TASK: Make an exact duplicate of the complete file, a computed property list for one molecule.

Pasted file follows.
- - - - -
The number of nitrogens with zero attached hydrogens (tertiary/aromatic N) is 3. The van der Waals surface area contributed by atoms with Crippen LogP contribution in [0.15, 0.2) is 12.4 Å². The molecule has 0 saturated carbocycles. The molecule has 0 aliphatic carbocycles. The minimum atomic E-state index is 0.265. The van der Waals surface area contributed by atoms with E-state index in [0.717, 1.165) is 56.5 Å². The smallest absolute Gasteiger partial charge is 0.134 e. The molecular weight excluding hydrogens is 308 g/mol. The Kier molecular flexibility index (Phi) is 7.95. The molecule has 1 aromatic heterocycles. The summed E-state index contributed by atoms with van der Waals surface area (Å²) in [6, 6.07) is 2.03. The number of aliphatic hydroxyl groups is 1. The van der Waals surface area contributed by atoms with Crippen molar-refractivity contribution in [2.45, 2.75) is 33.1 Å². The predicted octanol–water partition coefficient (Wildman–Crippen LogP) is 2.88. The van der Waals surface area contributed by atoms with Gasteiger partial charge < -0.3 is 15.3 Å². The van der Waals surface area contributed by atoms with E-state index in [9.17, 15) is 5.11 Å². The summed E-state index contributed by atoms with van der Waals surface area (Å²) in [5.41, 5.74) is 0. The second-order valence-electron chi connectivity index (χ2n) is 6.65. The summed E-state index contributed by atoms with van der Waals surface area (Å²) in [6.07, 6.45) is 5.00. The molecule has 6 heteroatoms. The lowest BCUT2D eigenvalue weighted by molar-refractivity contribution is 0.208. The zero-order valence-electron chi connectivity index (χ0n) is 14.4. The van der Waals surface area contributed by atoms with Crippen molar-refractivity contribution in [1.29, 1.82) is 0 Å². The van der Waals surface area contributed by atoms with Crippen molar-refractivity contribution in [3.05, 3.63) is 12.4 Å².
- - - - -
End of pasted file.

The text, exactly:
The number of nitrogens with zero attached hydrogens (tertiary/aromatic N) is 3. The van der Waals surface area contributed by atoms with Crippen LogP contribution in [0.15, 0.2) is 12.4 Å². The molecule has 0 saturated carbocycles. The molecule has 0 aliphatic carbocycles. The minimum atomic E-state index is 0.265. The van der Waals surface area contributed by atoms with E-state index in [0.717, 1.165) is 56.5 Å². The smallest absolute Gasteiger partial charge is 0.134 e. The molecular weight excluding hydrogens is 308 g/mol. The Kier molecular flexibility index (Phi) is 7.95. The molecule has 1 aromatic heterocycles. The summed E-state index contributed by atoms with van der Waals surface area (Å²) in [6, 6.07) is 2.03. The number of aliphatic hydroxyl groups is 1. The van der Waals surface area contributed by atoms with Crippen molar-refractivity contribution in [2.45, 2.75) is 33.1 Å². The predicted octanol–water partition coefficient (Wildman–Crippen LogP) is 2.88. The van der Waals surface area contributed by atoms with Gasteiger partial charge < -0.3 is 15.3 Å². The van der Waals surface area contributed by atoms with E-state index in [9.17, 15) is 5.11 Å². The summed E-state index contributed by atoms with van der Waals surface area (Å²) in [5.41, 5.74) is 0. The second-order valence-electron chi connectivity index (χ2n) is 6.65. The summed E-state index contributed by atoms with van der Waals surface area (Å²) in [6.07, 6.45) is 5.00. The molecule has 6 heteroatoms. The lowest BCUT2D eigenvalue weighted by molar-refractivity contribution is 0.208. The zero-order valence-electron chi connectivity index (χ0n) is 14.4. The van der Waals surface area contributed by atoms with Crippen molar-refractivity contribution in [1.29, 1.82) is 0 Å². The van der Waals surface area contributed by atoms with Crippen molar-refractivity contribution in [3.05, 3.63) is 12.4 Å².